A Tygerberg Hills man faces having to cough up thousands of rand to repair cracks in his home, which he believes were caused by N1 roadworks.
The Department of Transport and Public Works roadworks are part of a three-year project that started in February 2016 to ease congestion.
Dave Petersen noticed the cracks around his Deodar Street home in late 2016. He inspected his property after a neighbour had complained about similar cracks (“Residents want department to fix cracks,” Northern News, May 25).
Mr Petersen’s biggest concern is the crack in his pool. At first, he blamed evaporation when the pool started losing water in November 2016, but after the water restrictions came in and he stopped topping it up, he realised the level was dropping too quickly for that to be the cause.
He submitted a claim to his insurance company but it was refused. Other damages to his home include a linear crack in the lounge floor, a vertical crack in the face-brick wall in the lounge, a crack at the top of the stairs and a crack in the guest-bathroom wall tiles.
The department appointed a specialist engineer who found the roadworks were not to blame for the cracks, leaving Mr Petersen to pay for the repairs himself.
Documents emailed to Mr Petersen by law firm Clyde & Co say extensive vibration measurements were taken on site and at various distances away from the cause of the vibrations, which fell well below the level for cosmetic damage, and engineers found that the cracks to Mr Petersen’s home were caused by the drought.
“The linear crack on the lounge-floor tiles and the associated vertical crack in the face-brick wall, as well as the stair crack are believed to have been caused by the concrete surface bed which is supported on the top edge of the lower level retaining wall, rotating as a result of the movement of the soils underlying the surface bed, leading to the cracks observed,” the report says.
And the crack in the pool was a result of the consolidation of the soil around the corner of the pool.
“Experts have concluded that the construction activity on the N1 played no role in the development of the cracks in the building structure and the swimming pool,” it says.
But Mr Petersen questions the validity of this investigation, saying no tests were done from inside his home, where the vibrations were felt.
“They would use the heavy machinery for about 10 hours every day for months. How can they come once for a short period of time and work based on that,” he said.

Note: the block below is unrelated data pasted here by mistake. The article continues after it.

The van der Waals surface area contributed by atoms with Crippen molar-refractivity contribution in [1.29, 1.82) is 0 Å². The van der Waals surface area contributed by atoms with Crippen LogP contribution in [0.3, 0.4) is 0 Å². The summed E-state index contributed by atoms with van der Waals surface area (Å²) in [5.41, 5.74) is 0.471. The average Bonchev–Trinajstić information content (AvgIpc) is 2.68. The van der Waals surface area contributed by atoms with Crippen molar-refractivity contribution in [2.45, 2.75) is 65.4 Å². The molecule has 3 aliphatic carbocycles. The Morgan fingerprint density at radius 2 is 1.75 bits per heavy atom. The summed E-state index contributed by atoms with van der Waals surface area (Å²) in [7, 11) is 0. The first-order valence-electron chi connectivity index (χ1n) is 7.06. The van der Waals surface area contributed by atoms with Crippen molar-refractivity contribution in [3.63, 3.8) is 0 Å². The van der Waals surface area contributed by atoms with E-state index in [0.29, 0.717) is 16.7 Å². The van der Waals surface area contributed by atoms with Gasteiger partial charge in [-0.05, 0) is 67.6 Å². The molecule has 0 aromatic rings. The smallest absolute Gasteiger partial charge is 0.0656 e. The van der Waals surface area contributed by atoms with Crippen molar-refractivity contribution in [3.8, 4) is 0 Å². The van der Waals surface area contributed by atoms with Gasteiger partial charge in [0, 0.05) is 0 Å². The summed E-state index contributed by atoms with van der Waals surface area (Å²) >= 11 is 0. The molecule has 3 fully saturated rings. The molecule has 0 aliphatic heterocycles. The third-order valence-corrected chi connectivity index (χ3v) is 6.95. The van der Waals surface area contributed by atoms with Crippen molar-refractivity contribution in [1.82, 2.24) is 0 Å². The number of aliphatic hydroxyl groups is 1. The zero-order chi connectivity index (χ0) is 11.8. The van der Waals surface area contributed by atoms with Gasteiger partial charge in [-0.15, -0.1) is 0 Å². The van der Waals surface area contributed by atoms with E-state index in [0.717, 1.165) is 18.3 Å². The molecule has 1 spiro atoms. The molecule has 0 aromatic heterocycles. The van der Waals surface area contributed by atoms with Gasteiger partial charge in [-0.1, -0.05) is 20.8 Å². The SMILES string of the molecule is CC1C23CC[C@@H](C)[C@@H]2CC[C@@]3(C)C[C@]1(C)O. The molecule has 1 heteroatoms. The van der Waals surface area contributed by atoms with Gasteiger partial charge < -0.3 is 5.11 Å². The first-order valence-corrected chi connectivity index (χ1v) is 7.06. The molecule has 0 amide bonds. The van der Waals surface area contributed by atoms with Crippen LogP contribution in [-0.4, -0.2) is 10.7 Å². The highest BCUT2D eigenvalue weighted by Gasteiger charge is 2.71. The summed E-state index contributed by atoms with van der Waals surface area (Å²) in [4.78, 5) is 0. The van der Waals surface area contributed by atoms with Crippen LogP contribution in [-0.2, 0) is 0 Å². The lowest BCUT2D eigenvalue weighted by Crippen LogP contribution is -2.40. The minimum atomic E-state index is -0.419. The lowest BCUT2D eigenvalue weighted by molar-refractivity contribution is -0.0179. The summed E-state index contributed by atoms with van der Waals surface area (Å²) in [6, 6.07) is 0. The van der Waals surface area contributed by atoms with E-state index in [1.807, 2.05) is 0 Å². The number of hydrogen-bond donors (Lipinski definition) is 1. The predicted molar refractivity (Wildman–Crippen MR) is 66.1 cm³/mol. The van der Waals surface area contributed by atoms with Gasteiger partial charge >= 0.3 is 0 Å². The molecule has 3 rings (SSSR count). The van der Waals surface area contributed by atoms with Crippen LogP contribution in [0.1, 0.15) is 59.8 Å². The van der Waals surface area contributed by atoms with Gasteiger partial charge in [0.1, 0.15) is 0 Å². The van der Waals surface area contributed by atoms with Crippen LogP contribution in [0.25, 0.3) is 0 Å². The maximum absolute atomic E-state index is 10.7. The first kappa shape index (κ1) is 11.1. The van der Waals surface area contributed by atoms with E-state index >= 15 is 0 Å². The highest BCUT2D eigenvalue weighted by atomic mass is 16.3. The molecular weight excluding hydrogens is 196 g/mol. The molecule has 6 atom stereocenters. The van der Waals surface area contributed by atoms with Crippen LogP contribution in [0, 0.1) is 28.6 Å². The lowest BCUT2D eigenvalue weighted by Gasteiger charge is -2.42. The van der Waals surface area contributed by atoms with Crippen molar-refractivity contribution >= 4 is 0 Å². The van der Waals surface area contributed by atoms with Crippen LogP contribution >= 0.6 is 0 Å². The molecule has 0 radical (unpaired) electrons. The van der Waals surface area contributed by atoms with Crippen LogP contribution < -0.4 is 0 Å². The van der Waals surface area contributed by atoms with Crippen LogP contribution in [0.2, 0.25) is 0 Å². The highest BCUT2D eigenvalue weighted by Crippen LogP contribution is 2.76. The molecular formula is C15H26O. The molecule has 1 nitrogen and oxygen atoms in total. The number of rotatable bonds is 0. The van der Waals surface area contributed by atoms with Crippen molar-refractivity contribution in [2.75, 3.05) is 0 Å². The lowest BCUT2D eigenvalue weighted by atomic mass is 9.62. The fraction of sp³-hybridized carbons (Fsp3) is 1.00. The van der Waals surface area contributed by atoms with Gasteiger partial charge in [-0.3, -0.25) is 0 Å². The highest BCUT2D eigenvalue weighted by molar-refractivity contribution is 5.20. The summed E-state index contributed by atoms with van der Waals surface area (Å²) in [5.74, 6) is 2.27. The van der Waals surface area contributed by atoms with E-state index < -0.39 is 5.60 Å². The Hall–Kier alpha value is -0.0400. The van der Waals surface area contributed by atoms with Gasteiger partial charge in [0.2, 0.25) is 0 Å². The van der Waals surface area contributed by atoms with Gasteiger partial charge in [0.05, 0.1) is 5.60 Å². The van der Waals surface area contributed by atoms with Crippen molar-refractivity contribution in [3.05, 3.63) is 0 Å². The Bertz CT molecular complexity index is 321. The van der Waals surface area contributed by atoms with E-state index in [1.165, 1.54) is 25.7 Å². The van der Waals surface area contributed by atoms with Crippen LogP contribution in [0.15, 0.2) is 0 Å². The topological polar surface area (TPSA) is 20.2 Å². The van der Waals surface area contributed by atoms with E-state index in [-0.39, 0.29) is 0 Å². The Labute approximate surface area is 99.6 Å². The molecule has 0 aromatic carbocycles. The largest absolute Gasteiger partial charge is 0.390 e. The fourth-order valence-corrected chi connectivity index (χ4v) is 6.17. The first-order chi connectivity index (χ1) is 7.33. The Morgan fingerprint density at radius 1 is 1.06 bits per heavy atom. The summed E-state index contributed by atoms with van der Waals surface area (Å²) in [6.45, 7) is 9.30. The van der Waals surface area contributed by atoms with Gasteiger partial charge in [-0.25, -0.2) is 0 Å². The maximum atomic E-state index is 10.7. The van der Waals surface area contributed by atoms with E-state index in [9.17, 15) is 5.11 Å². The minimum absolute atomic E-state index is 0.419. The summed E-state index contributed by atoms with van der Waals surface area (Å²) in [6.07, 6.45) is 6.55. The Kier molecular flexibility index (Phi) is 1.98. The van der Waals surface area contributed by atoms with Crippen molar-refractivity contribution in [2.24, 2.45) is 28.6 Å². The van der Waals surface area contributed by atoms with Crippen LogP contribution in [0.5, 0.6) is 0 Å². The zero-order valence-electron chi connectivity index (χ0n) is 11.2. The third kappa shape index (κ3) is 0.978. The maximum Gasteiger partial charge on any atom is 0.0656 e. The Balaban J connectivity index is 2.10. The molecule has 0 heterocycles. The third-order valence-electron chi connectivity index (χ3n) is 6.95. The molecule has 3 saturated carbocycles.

Now faced with the prospect of having to spend thousands of rand on repairs — he was quoted R37 000 for the pool and R40 000 for the floors — he has vowed not to give up the fight and plans to speak to lawyer.
Another resident, Sello Lehong, also complained about cracks last year. They started in a rear bedroom and he tried to fix them but they reappeared.
He said he hadn’t been able to get any help from either the department or his insurance company.
In May last year, Simon Blyth, the department’s chief engineer, said someone would be sent out to Mr Lehong’s home to investigate and that an engineer would assess the problem, but Mr Lehong, said that hadn’t happened.
“This is a disappointing state of affairs especially as I hold the department and, by extension, the Western Cape government responsible. They should be driving this. I do not expect a company like Martin & East to take this issue as passionately as the government who are ultimately accountable for both the roads and the damages that happen to our house structures. Blaming the drought for the damages is cowardly, lazy and irresponsible,” he said.
In a statement last week, the department said the R487 million project to upgrade 9km of the N1 between Plattekloof Road and Old Oak Interchange was half finished.
Spokesman Byron la Hoe said the addition of a third lane in both directions would cut traffic congestion on a road carrying about 120 000 vehicles in each morning and afternoon peak.
“Work on installing the freeway management system, fibre-optic bank, and Wemmershoek pipeline is complete, as is the Old Oak Interchange temporary bypass. Current work in progress includes the construction of inbound lane-widening earthworks from Durban Road to Jip De Jager, and the widening of Jip De Jager Interchange and its ramps,” he said.
Mr La Hoe said construction at the Old Oak Intersection would last until October. The old northern Old Oak bridge had to be demolished and rebuilt to make space for the additional lane.
Traffic will continue to be diverted onto the southern Old Oak Bridge until the northern bridge is complete.
The temporary N1 inbound on-ramp bypass will remain in place until a retaining wall on this on-ramp is complete.
Northern News sent questions to the department on Thursday March 1, which were referred to Martin & East. This was followed up by additional emails and calls to the department.
By Monday March 12, the department said it would follow up with the company but Northern News had not received a response by the time of going to print.